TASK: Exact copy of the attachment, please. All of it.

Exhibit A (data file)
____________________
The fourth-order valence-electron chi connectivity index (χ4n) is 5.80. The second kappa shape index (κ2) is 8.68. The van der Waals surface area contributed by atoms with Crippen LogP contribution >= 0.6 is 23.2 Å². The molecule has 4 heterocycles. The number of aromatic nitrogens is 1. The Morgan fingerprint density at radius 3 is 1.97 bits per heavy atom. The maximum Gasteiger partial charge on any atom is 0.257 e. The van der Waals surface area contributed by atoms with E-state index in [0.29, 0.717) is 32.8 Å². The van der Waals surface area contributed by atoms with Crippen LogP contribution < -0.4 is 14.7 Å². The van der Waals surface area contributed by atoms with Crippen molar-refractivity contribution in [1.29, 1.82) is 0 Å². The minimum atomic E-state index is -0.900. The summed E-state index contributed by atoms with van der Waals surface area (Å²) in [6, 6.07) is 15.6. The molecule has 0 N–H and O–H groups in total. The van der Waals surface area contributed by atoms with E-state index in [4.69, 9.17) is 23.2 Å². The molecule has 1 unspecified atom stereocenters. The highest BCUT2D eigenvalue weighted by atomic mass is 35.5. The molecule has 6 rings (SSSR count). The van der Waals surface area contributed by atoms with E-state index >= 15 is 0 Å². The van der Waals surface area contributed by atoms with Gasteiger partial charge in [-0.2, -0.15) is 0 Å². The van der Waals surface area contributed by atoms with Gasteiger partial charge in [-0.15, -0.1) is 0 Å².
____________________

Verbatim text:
The fourth-order valence-electron chi connectivity index (χ4n) is 5.80. The second kappa shape index (κ2) is 8.68. The van der Waals surface area contributed by atoms with Crippen LogP contribution >= 0.6 is 23.2 Å². The molecule has 4 heterocycles. The number of aromatic nitrogens is 1. The Morgan fingerprint density at radius 3 is 1.97 bits per heavy atom. The maximum Gasteiger partial charge on any atom is 0.257 e. The van der Waals surface area contributed by atoms with E-state index in [0.29, 0.717) is 32.8 Å². The van der Waals surface area contributed by atoms with Crippen LogP contribution < -0.4 is 14.7 Å². The van der Waals surface area contributed by atoms with Crippen molar-refractivity contribution in [1.29, 1.82) is 0 Å². The minimum atomic E-state index is -0.900. The summed E-state index contributed by atoms with van der Waals surface area (Å²) in [6, 6.07) is 15.6. The molecule has 0 N–H and O–H groups in total. The van der Waals surface area contributed by atoms with E-state index in [4.69, 9.17) is 23.2 Å². The molecule has 1 unspecified atom stereocenters. The highest BCUT2D eigenvalue weighted by atomic mass is 35.5. The molecule has 6 rings (SSSR count). The van der Waals surface area contributed by atoms with E-state index >= 15 is 0 Å². The van der Waals surface area contributed by atoms with Gasteiger partial charge in [-0.2, -0.15) is 0 Å². The van der Waals surface area contributed by atoms with Gasteiger partial charge in [-0.15, -0.1) is 0 Å².